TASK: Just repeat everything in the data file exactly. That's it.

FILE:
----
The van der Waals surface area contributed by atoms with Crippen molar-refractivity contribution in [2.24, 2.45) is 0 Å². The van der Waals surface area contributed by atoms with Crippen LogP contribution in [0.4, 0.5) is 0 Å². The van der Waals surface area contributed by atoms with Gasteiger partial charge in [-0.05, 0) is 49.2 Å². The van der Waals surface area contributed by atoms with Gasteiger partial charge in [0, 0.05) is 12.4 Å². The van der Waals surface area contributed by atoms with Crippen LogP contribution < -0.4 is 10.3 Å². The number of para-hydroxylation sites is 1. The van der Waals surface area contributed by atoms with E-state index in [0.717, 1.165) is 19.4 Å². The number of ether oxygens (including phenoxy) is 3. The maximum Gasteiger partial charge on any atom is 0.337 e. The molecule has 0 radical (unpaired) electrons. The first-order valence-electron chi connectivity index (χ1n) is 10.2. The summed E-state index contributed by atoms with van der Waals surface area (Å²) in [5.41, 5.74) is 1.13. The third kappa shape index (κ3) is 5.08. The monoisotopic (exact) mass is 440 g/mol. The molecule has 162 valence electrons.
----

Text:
The van der Waals surface area contributed by atoms with Crippen molar-refractivity contribution in [2.24, 2.45) is 0 Å². The van der Waals surface area contributed by atoms with Crippen LogP contribution in [0.4, 0.5) is 0 Å². The van der Waals surface area contributed by atoms with Gasteiger partial charge in [-0.05, 0) is 49.2 Å². The van der Waals surface area contributed by atoms with Gasteiger partial charge in [0, 0.05) is 12.4 Å². The van der Waals surface area contributed by atoms with Crippen LogP contribution < -0.4 is 10.3 Å². The number of para-hydroxylation sites is 1. The van der Waals surface area contributed by atoms with E-state index in [0.717, 1.165) is 19.4 Å². The number of ether oxygens (including phenoxy) is 3. The maximum Gasteiger partial charge on any atom is 0.337 e. The molecule has 0 radical (unpaired) electrons. The first-order valence-electron chi connectivity index (χ1n) is 10.2. The summed E-state index contributed by atoms with van der Waals surface area (Å²) in [5.41, 5.74) is 1.13. The third kappa shape index (κ3) is 5.08. The monoisotopic (exact) mass is 440 g/mol. The molecule has 162 valence electrons.